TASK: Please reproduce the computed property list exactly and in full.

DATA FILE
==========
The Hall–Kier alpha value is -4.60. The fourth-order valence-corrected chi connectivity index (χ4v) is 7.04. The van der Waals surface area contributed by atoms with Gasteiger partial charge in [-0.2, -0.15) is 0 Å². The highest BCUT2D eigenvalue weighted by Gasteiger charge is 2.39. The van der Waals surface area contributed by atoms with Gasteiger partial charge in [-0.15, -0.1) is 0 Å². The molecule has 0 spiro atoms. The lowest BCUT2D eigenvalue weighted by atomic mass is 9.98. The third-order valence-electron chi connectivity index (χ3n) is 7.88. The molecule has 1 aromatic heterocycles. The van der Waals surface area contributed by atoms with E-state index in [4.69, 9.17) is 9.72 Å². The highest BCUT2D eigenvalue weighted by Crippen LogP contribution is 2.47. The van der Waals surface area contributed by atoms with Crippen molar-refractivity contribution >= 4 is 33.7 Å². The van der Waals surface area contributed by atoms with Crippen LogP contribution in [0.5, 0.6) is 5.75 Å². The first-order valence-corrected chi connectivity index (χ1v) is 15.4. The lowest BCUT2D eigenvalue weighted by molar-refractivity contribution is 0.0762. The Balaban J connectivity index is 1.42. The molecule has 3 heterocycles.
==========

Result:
The Hall–Kier alpha value is -4.60. The fourth-order valence-corrected chi connectivity index (χ4v) is 7.04. The van der Waals surface area contributed by atoms with Gasteiger partial charge in [-0.2, -0.15) is 0 Å². The highest BCUT2D eigenvalue weighted by Gasteiger charge is 2.39. The van der Waals surface area contributed by atoms with Gasteiger partial charge in [-0.15, -0.1) is 0 Å². The molecule has 0 spiro atoms. The lowest BCUT2D eigenvalue weighted by atomic mass is 9.98. The third-order valence-electron chi connectivity index (χ3n) is 7.88. The molecule has 1 aromatic heterocycles. The van der Waals surface area contributed by atoms with E-state index in [4.69, 9.17) is 9.72 Å². The highest BCUT2D eigenvalue weighted by Crippen LogP contribution is 2.47. The van der Waals surface area contributed by atoms with Crippen molar-refractivity contribution >= 4 is 33.7 Å². The van der Waals surface area contributed by atoms with Crippen LogP contribution in [0.5, 0.6) is 5.75 Å². The first-order valence-corrected chi connectivity index (χ1v) is 15.4. The lowest BCUT2D eigenvalue weighted by molar-refractivity contribution is 0.0762. The Balaban J connectivity index is 1.42. The molecule has 3 heterocycles.